Saturday 16 March 2024

Movie Review: Cry Of The City (1948)

Genre: Noir Crime Drama  
Director: Robert Siodmak  
Starring: Victor Mature, Richard Conte, Shelley Winters, Debra Paget  
Running Time: 95 minutes  

Synopsis: Criminal Martin Rome (Richard Conte) is badly wounded and in police custody after killing a cop in a botched robbery. Police Lieutenant Vittorio Candella (Victor Mature) was Martin's childhood friend, and now questions him about another heist involving precious jewelry. Slimy lawyer Niles (Berry Kroeger) wants Martin to confess to the jewelry theft, which would implicate Martin's lover Teena Ricante (Debra Paget). She becomes the target of a police hunt, and Martin plots an escape to reveal the truth. 

What Works Well: A textured script (by Richard Murphy and Ben Hecht) is full of ambiguous motivation layers supplementing director Robert Siodmak's investment in doomed noir fundamentals. Martin Rome is identified early as a cop killer destined for the electric chair, but emerges as a complex protagonist driven by an unlikely love and willing to do the dirty work for others. Shady characters lurk in every corner, including Niles the lawyer, Brenda (Shelley Winters) the midnight lady, a shifty prison trusty (Walter Baldwin), a foreign doctor (Konstantin Shayne) providing questionable services, and Martin's impressionable younger brother Tony (Tommy Cook). Towering over them all is a giant masseuse (Hope Emerson) who redefines "handful". Emotional ties are woven through a friendship-from-childhood between Lieutenant Candella and Martin's family, adding nuance to some gorgeously filmed New York nighttime streetscapes.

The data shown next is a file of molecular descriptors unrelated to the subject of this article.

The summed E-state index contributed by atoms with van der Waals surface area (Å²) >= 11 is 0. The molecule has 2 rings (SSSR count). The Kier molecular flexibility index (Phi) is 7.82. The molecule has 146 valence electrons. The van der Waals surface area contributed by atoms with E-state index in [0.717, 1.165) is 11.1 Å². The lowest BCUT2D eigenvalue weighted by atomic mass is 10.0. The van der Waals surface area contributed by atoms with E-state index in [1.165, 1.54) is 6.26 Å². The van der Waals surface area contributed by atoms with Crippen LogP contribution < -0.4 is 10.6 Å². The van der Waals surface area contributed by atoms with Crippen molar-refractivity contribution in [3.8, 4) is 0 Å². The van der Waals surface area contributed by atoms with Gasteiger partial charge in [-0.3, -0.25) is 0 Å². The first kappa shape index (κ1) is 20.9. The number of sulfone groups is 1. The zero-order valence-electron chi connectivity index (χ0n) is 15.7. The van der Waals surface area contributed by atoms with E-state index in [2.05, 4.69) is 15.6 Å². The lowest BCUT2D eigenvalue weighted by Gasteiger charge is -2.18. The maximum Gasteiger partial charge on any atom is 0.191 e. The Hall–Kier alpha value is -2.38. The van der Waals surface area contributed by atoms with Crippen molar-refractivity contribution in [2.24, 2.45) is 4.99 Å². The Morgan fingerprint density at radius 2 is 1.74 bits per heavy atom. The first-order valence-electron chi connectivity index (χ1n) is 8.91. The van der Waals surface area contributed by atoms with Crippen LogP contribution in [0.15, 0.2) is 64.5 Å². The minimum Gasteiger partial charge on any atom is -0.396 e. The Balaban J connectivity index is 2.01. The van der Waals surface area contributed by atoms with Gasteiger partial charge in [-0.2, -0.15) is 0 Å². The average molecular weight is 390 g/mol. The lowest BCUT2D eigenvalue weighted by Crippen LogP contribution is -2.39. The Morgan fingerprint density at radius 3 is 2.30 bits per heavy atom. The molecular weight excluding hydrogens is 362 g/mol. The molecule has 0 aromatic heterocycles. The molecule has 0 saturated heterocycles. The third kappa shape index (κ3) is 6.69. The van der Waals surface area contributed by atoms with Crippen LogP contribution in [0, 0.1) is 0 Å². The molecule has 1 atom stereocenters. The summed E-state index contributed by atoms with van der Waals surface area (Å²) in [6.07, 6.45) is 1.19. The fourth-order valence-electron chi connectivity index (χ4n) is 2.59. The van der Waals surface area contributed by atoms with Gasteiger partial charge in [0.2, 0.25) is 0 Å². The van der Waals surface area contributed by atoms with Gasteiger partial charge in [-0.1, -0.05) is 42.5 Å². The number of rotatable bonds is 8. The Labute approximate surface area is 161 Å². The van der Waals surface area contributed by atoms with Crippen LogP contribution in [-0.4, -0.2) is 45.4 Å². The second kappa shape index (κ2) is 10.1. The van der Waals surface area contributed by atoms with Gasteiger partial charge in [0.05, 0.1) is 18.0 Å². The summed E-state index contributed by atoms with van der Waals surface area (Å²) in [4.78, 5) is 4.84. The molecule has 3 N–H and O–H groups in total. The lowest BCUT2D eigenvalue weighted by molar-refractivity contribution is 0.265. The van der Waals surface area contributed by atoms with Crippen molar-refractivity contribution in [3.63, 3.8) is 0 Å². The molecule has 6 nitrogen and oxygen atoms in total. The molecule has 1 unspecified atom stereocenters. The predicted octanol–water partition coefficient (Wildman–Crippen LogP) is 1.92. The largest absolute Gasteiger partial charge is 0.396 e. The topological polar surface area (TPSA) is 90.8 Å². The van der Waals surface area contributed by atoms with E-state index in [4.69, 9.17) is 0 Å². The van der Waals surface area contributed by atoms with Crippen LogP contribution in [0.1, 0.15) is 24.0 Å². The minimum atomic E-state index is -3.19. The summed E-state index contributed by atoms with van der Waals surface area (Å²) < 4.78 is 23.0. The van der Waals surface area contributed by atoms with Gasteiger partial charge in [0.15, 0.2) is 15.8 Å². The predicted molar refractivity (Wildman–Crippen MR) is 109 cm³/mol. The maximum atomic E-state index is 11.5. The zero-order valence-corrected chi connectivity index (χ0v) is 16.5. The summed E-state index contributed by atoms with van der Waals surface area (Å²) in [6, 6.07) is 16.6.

What Does Not Work As Well: The characters just keep on coming - late into the third act, Siodmak is still finding new people and new places to introduce. And in a packed agenda, the editing and pacing demonstrate a tendency to overemphasize minor points.

Conclusion: The city's cry echoes with dazzling desperation.

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